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The Spectrum Runs From Me To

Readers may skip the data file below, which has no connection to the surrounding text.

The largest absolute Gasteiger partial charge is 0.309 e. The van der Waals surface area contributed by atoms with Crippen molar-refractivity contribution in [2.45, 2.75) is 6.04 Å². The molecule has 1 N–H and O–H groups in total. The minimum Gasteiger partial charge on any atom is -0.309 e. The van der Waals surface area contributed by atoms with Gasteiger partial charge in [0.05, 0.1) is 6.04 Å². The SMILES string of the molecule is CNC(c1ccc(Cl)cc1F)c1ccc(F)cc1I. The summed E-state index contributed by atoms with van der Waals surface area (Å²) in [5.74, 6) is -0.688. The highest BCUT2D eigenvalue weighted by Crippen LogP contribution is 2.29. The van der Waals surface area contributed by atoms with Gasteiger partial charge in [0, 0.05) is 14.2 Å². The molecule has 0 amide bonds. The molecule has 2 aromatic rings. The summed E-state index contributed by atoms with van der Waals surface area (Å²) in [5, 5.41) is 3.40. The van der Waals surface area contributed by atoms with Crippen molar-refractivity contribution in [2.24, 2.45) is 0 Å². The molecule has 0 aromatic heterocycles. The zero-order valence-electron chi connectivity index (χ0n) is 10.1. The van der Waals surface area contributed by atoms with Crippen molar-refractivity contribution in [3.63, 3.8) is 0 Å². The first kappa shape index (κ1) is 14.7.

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Julián Bond is a black State Senator in Georgia and longtime political activist who hopes to become the nation 's first black President. Despite his affiliation with the national Democratie Party, Bond holds generally lef tist populist views. His politics were forged in the Civil Rights Movement and in the anti-War Movement. His views are a constructive relief compared to those of the "mainstream" candidates: Ford-Rockefeller-Reagan-Wallace-Jackson. In 1960, Bond helpedfound the Student Nonviolent Coordinating Committee (SNCC) which was a cutting edge of the Civil Rights Movement in the mid-60's. He broke with the organization when more radical advocates of black liberation like Stoklev Carmichael and H. Rap Brown became the leadership of SNCC and began esposing Black separatist revolution. Bond endorsed a more traditional approach to social change, though he remained outspoken. He became a lawyer and in 1965 was elected to the Georgia House of Representatives on an anti-War and Civil Rights platform. The racist hawks in the House refused to seat him, and only reien ted af ter Bond won two special elections for his seat and a U.S. Supreme Court case which finally ordered him seated as a Representative. Julián Bond is the Director of the Southern Poverty Law Center which is currently defending Ms. Joann Little, who is accused of murder for the slaying of a white male prison guard who tried to rape her. The 36 year old Bond has been stumping the country in order to gauge whether or not he has enough support and financial backing to declare him sel f a candida te for k President. Under the new Cam4 A nanang Law, a prospecnve candidate must raise personally $200,000 in contributions ofunder $100 to qualify for Federal campaign support. Bond spoke at a joint fund raising reception with Perry Bullard on May 4 at the Ann Arbor home ofDemocrat George Sallade, where he was interviewed by the SUN. SUN: Will you run for President? Bond: Probably. I've set a deadline of midJune for the final decisión which will depend on the amount of money we've raised by then and the support we've been able to solicit. If the decisión were based on support alone, I'd announce my candidacy today. But it's expensive to run for President, and we don't have a great deal of money. SUN: How close to the $200,000 are you? Bond: Close. I'm not talking about that figure per se. What I'd like to see is that by mid-June we have an apparatus set up, and we can see money coming in on a regular and steady basis. SUN: Would you talk about the Joann Little case? Bond: I'm the head of the Southern Poverty Law Center which is defending her. We've managed to raise $100,000 to get her out on bond. We were successful in getting the trial moved to Raleigh (Ed. note: from a small town in North Carolina) which I think has improved her chances immeasurably. On the surface it's a simple case: she acted in self defense to protect herself from sexual assault. She defended her rights and her honor, a right which has been granted to men throughout history. It's an important case because it raises the question: is this right applicable in the reverse? Does a woman have the right to take a life in defense of her honor? We believe that in this" case she does, and as a general rule women do. What happens to Ms. Little is going to have a great effect on women everywhere, especially in prisons. SUN: What are your views on the current economie crisis? Bond: There are two crises I'm concerned about: the current recession and what 1 think is an ongoing economie crisis in the U.S. People talk now about a return to normalcy. In this country normaley is a situation where 4% of the people don't have jobs, and if you look at certain groups of people, like young non-whites, normalcy means 1 6-20% of them don't have jobs. We need greater government involvement in the economy. We have to talk about controlling the monopolies, free health care for everyone - financed not by private insurance companies but from the national Treasury. - - "" I m talking about guaranteed incomes, the negative income tax, and about loca), regional, or national ownership of some of the vital services all of us need like Utilities and railroads. We can't do it with the New Deal warmed over. We need more. SUN: What are your views on foreign policy? Bond: The lesson of Vietnam is that the U.S. cannot pólice civil wars in other nations. We must reduce our military commitment overseas. We could afford to cut the Defense Budget by 35-40%. We have to bring the CIA under control or else disband it. We can't afford assassinations of foreign leaders or the subversión of other governments. As a general rule I'm an internationalist, not an isolationist, but I don't'think we should squander our young men and our Treasury in support of regimes which are intolerable to most people here. SUN: Would you elabórate on disband ing the CIA? Bond: In theory the CIA is supposed to collect and analyze information about other countries. They're supposed to collect data in entirely legitímate ways: newspapers, scholarly journals, etc, and that's a legitímate interest of the U.S. government. What we do not need is the CIA's subversive activities. We don't need to overthrow governments, assassinate eign leaders, and a foreign intelligence es- - ' tablishment which ] operates in a covert i fashionwithin the " US. We need a CIA to function as it should, not one that fl functions like this one J does. The same FBI: we need an agency to capture counterfeiters. We don't need a domestic spy network that puts law-abiding Americans under surveillance. SUN : Some people have charged that the CIA is in league with the Mafia to bring herion int o this country, to addict people, especially black people, in prder to . nuetralíze them as apolitical forcé, i contin ued on page i 22 M